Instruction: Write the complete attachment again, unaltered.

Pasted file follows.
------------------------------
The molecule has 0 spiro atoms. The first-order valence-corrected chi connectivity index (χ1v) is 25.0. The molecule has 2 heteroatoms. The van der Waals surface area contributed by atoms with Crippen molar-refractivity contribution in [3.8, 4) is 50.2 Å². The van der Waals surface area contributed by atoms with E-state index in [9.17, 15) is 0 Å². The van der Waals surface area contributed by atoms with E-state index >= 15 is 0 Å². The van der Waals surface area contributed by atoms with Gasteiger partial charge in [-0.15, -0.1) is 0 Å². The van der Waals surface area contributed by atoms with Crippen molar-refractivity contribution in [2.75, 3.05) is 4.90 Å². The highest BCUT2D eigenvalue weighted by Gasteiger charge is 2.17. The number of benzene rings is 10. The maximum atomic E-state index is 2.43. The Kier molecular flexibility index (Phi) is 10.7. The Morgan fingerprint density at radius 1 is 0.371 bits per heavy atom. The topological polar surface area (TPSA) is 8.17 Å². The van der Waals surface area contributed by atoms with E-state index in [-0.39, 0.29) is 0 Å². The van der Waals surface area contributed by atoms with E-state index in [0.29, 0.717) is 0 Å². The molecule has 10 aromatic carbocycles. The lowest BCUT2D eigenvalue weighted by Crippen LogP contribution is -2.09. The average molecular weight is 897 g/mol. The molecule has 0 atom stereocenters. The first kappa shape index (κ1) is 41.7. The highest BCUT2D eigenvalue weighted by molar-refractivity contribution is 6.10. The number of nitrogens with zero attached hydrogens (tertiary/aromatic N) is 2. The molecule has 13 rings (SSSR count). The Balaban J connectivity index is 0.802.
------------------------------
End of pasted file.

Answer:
The molecule has 0 spiro atoms. The first-order valence-corrected chi connectivity index (χ1v) is 25.0. The molecule has 2 heteroatoms. The van der Waals surface area contributed by atoms with Crippen molar-refractivity contribution in [3.8, 4) is 50.2 Å². The van der Waals surface area contributed by atoms with E-state index in [9.17, 15) is 0 Å². The van der Waals surface area contributed by atoms with E-state index >= 15 is 0 Å². The van der Waals surface area contributed by atoms with Gasteiger partial charge in [-0.15, -0.1) is 0 Å². The van der Waals surface area contributed by atoms with Crippen molar-refractivity contribution in [2.75, 3.05) is 4.90 Å². The highest BCUT2D eigenvalue weighted by Gasteiger charge is 2.17. The number of benzene rings is 10. The maximum atomic E-state index is 2.43. The Kier molecular flexibility index (Phi) is 10.7. The Morgan fingerprint density at radius 1 is 0.371 bits per heavy atom. The topological polar surface area (TPSA) is 8.17 Å². The van der Waals surface area contributed by atoms with E-state index in [-0.39, 0.29) is 0 Å². The van der Waals surface area contributed by atoms with E-state index in [0.29, 0.717) is 0 Å². The molecule has 10 aromatic carbocycles. The lowest BCUT2D eigenvalue weighted by Crippen LogP contribution is -2.09. The average molecular weight is 897 g/mol. The molecule has 0 atom stereocenters. The first kappa shape index (κ1) is 41.7. The highest BCUT2D eigenvalue weighted by molar-refractivity contribution is 6.10. The number of nitrogens with zero attached hydrogens (tertiary/aromatic N) is 2. The molecule has 13 rings (SSSR count). The Balaban J connectivity index is 0.802.